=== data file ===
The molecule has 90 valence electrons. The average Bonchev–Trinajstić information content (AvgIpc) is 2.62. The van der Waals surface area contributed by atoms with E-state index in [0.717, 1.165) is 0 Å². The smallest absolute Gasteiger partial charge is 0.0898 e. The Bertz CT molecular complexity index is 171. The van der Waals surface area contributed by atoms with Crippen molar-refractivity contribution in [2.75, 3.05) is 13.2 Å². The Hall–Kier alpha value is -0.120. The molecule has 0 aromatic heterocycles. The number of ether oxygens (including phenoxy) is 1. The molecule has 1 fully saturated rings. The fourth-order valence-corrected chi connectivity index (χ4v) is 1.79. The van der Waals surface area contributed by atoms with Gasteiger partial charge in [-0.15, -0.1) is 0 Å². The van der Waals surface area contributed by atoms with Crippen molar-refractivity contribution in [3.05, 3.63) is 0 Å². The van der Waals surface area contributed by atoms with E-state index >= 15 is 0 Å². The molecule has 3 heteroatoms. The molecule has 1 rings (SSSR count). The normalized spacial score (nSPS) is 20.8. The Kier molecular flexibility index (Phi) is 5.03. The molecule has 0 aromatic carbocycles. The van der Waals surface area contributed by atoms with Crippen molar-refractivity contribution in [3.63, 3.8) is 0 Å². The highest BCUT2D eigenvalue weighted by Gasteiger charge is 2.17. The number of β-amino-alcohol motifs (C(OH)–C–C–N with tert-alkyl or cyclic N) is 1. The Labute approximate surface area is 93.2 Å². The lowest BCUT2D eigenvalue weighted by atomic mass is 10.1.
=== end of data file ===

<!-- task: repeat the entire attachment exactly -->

The molecule has 90 valence electrons. The average Bonchev–Trinajstić information content (AvgIpc) is 2.62. The van der Waals surface area contributed by atoms with E-state index in [0.717, 1.165) is 0 Å². The smallest absolute Gasteiger partial charge is 0.0898 e. The Bertz CT molecular complexity index is 171. The van der Waals surface area contributed by atoms with Crippen molar-refractivity contribution in [2.75, 3.05) is 13.2 Å². The Hall–Kier alpha value is -0.120. The molecule has 0 aromatic heterocycles. The number of ether oxygens (including phenoxy) is 1. The molecule has 1 fully saturated rings. The fourth-order valence-corrected chi connectivity index (χ4v) is 1.79. The van der Waals surface area contributed by atoms with Gasteiger partial charge in [-0.15, -0.1) is 0 Å². The van der Waals surface area contributed by atoms with Crippen molar-refractivity contribution in [3.05, 3.63) is 0 Å². The van der Waals surface area contributed by atoms with E-state index >= 15 is 0 Å². The molecule has 3 heteroatoms. The molecule has 1 rings (SSSR count). The normalized spacial score (nSPS) is 20.8. The Kier molecular flexibility index (Phi) is 5.03. The molecule has 0 aromatic carbocycles. The van der Waals surface area contributed by atoms with Crippen molar-refractivity contribution in [3.63, 3.8) is 0 Å². The highest BCUT2D eigenvalue weighted by Gasteiger charge is 2.17. The number of β-amino-alcohol motifs (C(OH)–C–C–N with tert-alkyl or cyclic N) is 1. The Labute approximate surface area is 93.2 Å². The lowest BCUT2D eigenvalue weighted by atomic mass is 10.1.